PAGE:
Having a beautiful, lush lawn is part of nearly every dream house. When it comes to making that lawn a reality, however, many people seem to fall short. Finding the right lawn care solutions for your home is vital, but it can seem overwhelming. Thankfully, keeping your outdoor space fresh and vibrant doesn’t have to be as hard as it looks. In this blog, we’ll break down what to look for in lawn care for your home, different types of liquidlawn products, and how to keep your lawn the envy of all of your neighbors.
One of the most often overlooked issues when selecting liquid lawn care products is to base your choice on your region. Where you live determines whatkind of grasses and plants will grow the easiest in your yard. There are two primary varieties of grasses to choose from depending on where you reside: cool-season grasses and warm-season grasses. Cool-season grasses grow best in the top half of the country — from the top half of California and above to Pennsylvania and up to Maine. Warm-season grasses grow best from in the southeast corner of Arizona across to South Carolina and below.
If you’re a geography nerd, you probably noticed that we skipped a fairly large chunk of the country. Don’t worry. We didn’t forget you! This area, stretching from the bottom half of California across the country to Virginia and North Carolina, is best suited by what’s called transitional grasses, or a mixture of cool-season and warm-season grasses.
It’s essential to understand your climate zone to help determine what lawn care products are best for your yard. Spending thousands of dollars to install a wrong type of grass for your area will only lead to disappointment and frustration down the road.
Types of Grasses
After you’ve determined the climate you live in, it’s time to explore the different types of grasses that grow best in each. If you live in a cool-season environment, there are four dominant types of grass to choose from:
Bluegrass: No, we’re not talking about grabbing a banjo and channeling your inner Beverly Hillbillies. Bluegrass is a type of grass that many people consider to be the best for making your lawn the envy of the neighborhood. Although there is a variety that will grow almost anywhere in the United States, this grass does require a decent amount of lawn care maintenance and watering. Also, it prefers nice, bright sun and has a lower tolerance for shade than other types of grass.
Perennial ryegrass: Another variety of grass that is most often found in cool-season climates is perennial ryegrass. Perennial ryegrass is known for its fast germination and seedling growth. It is tolerant of cold, heat, drought, and light and shade. As the name suggests, this grass is typically a short-lived grass used mainly to provide temporary erosion control or color. However, in the right climates and with careful lawn care oversight, the turf varieties can be grown to come back year after year.
Tall fescue: If you’re looking for a resilient and durable lawn care solution, tall fescue is a great choice. When planted in its preferred growing zones, this grass has a higher heat, drought, and shade tolerance than other grasses. Also, it is disease resistant. The only downside to tall fescue is that it is harder to repair sections that become damaged.
Fine fescue: If you live in a cooler climate and have a yard with more shade than sun, fine fescue is the grass for you. This grass requires less lawn care maintenance than other varieties and has low watering and liquid lawn fertilizer needs. Fine fescue comes in five major species: hard fescue, sheep fescue, chewings fescue, creeping red fescue, and slender creeping red fescue. We recommend purchasing a seed mix blend of all five to create a more durable and resilient yard. While fine fescue does great in more difficult soil conditions, including dirt filled with rocks, sand, or clay, it doesn’t stand up as well to high-traffic areas. If you hold a lot of backyard cookouts, this may not be the best type of grass for you.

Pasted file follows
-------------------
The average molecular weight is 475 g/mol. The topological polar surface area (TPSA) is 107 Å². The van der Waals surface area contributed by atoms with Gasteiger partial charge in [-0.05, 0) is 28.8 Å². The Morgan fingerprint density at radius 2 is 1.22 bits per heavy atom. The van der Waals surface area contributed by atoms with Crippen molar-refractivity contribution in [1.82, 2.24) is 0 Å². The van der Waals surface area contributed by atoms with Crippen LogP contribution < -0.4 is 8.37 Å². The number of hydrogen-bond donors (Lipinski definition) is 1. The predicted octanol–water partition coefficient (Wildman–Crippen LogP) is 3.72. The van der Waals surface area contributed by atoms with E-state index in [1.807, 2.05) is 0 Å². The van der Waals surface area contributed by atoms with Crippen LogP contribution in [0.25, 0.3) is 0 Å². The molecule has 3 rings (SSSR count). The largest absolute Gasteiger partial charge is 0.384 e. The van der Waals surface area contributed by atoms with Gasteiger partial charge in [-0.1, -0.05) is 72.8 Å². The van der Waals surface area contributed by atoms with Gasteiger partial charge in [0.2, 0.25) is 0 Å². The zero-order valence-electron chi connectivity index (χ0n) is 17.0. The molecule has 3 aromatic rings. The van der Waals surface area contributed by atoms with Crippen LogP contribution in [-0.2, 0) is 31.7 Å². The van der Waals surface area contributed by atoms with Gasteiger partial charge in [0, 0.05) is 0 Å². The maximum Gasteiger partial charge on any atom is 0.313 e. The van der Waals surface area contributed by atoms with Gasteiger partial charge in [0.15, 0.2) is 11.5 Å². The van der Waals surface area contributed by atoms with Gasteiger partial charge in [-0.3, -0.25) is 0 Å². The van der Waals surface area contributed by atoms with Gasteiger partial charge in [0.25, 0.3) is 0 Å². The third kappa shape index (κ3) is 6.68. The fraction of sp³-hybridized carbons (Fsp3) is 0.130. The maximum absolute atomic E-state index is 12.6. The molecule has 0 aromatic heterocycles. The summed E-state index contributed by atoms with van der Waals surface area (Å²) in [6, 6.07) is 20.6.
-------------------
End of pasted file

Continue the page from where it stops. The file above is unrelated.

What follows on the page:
If you live in a warmer climate, such as Florida or Texas, we suggest picking one of the top five warm-season kinds of grass available:
Bahia: In environments that experience extensive droughts and heat, Bahiagrass is durable, low-growing, and requires very little lawn care maintenance. Bahia prefers full sun and grows best in the Deep South along the Gulf Coast. If you happen to live in a location that Bahiagrass thrives, this grass may be an excellent choice for you.
Common Bermuda: Also called wiregrass or couch grass, Common Bermuda is the most popular turf grass for most of the temperate and tropical parts of the world. For lawn care projects that require erosion control, Common Bermudagrass is an excellent option. In addition to being adaptable for a wide variety of soil types, Common Bermuda does best in well-drained areas, although it can also survive small bouts of flooding if necessary. If you are on a budget, planting Common Bermudagrass from seeds is the most cost-effective way to grow your lawn.
Hybrid Bermuda: Hybrid Bermudagrass has been bred to withstand a wide variety of growing conditions and is typically used in more high-traffic areas. In addition to lawns, this variety of grass is commonly used for golf course greens and fairways. One drawback to Hybrid Bermuda, as opposed to the standard variation, is that it cannot be grown from seeds. Laying sod is the only way to install Hybrid Bermudagrass, which will take additional time and money. Last but not least, Hybrid Bermudagrass requires more frequent liquid lawn care, does not do well in shade or cold, and needs constant watering to keep from going dormant.
Centipede: If your yard is frequently exposed to high temperatures, Centipede grass is a great option. Perfect for people in the Southeast, the specific climate and soil requirements of Centipede grass are balanced out by its simple lawn care requirements. Centipede grass is tolerant to moderate amounts of shade but is sensitive to alkaline soil. If you live in an area where the soil has higher pH levels, keeping Centipede grass healthy and thriving will require more frequent treatments of iron supplements and pH lowering liquid lawn sprays. Conduct a stress-free soil sample test to see if Centipede grass is right for your lawn.